This is especially problematic when you consider the school-to-prison pipeline, which disproportionally impacts Black children with disabilities: “Students with disabilities, including intellectual limitations, ADHD, dyslexia, autism, and impaired hearing or vision, are twice as likely to be expelled or suspended than their non-disabled peers. They also account for a quarter of public-school students who are suspended, arrested or turned over to law enforcement––more than twice their share of the total student population, according to the Government Accountability Office.” If our schools are routinely treating BIPOC disabled students as “disruptive” and in need of punishment—which, in the era of School Resource Officers, can mean being violently assaulted and/or arrested—then these kids aren’t getting the support they need. And that should scare you: we should be afraid for these kids’ safety and wellbeing, for their future.

That is not to say that white Autistic children don’t also face punishment for behaviors that are (or are just considered) problematic, that does happen. It does not, however, happen at the same rates that it does for BIPOC Autistics, Black Autistic children in particular. White children are not punished with the same frequency and severity in schools and white people, on the whole, face a lower rate violence at the hands of police—or be killed by police. Add in the fact that police are not adequately trained (if at all) to handle mental health crises and/or disabilities and… y’all. It’s so scary.

I don’t have easy answers. Given how ingrained structural racism is in our society, there’s not an easy answer, I don’t think. I do know that we have to start broadening our ideas about what Autistic “looks like,” i.e. not necessarily white and male; we—especially us white folks—have to very deliberately challenge ourselves to unlearn the racist stereotypes that have convinced us that Black children are less innocent and precious; we have to start reimagining our education system, how it is funded, how resources are distributed, and get armed cops out of our schools; and we need to work on making our world accessible to people with all kinds of disabilities.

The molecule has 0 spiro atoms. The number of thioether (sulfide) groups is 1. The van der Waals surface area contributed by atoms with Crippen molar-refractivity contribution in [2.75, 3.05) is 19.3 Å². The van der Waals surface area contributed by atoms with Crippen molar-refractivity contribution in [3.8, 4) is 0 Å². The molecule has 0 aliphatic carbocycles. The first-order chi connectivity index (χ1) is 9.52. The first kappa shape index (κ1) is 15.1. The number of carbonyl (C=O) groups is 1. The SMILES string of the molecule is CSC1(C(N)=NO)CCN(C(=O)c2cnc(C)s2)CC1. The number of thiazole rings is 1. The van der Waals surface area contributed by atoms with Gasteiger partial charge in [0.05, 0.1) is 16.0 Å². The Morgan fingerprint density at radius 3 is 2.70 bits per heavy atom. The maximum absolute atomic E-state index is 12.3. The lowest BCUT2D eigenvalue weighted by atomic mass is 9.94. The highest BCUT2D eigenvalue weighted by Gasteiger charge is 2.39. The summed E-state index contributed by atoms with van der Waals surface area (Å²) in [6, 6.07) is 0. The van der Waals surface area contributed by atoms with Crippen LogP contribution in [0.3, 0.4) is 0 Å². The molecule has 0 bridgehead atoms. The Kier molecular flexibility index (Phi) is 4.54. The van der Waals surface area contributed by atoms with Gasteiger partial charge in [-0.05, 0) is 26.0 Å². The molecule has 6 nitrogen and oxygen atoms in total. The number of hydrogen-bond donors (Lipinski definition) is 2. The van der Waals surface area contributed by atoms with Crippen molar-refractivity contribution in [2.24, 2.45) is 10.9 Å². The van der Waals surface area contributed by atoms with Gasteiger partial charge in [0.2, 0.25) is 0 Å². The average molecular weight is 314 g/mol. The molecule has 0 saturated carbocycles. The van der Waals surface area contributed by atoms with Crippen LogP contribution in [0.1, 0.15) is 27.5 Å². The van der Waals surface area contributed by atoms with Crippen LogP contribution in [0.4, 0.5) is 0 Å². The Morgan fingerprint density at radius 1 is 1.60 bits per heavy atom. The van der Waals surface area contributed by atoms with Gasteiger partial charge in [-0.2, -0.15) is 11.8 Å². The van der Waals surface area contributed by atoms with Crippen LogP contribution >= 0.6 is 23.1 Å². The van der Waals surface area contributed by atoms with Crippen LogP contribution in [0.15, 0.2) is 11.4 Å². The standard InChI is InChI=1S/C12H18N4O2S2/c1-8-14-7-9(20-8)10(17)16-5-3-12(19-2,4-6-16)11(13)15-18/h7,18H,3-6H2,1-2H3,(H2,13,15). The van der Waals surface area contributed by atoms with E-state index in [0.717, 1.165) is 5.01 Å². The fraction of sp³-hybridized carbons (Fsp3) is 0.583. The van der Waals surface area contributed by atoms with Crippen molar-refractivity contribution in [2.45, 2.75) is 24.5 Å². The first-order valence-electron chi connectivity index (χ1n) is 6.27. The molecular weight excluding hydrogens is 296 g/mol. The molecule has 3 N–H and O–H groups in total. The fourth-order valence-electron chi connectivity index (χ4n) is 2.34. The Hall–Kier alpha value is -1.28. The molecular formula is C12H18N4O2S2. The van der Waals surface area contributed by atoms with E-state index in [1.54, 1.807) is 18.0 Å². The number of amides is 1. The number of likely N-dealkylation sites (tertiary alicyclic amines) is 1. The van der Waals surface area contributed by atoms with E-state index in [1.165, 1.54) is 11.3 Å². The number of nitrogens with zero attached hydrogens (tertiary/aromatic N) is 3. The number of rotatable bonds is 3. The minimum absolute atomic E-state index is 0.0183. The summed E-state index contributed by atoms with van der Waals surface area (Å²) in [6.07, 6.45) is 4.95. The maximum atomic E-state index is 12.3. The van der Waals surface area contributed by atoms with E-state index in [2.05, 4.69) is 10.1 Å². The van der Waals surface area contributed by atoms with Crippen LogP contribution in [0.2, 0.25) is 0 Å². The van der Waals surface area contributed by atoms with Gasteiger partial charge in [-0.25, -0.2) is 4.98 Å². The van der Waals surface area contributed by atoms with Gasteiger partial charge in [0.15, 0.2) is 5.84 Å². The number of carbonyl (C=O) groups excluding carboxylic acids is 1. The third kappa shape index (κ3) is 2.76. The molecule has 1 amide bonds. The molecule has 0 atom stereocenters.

Now, all of that may seem like a long ramble—how Autistic of me, right?—that is only tangentially related to Autistic Pride Day. To me, it’s directly related: we have this day because we need to celebrate who we are and Black Autistics need that too, especially in light of pervasive stereotypes and pernicious racist structures that treat their perspectives, experiences, and coping mechanisms as disruptive and criminal; in light of our being in the midst of incredible turmoil after more high-profile murders of Black folks carried out by police. I want to make sure that we, as white folks—since it is incumbent upon us to dismantle structural racism— stop viewing Black experiences so monolithically and I want allistic folks—since it is incumbent upon you to start listening to Autistic people—to stop viewing Autistic experiences so monolithically. We need to start evening the playing field and this is the first step on the way there.

Happy Autistic Pride!

Also, a reminder: Autism $peaks is a hate group.

Oh! And, we’re still in a pandemic, so don’t forget:

Facebook Comments

comments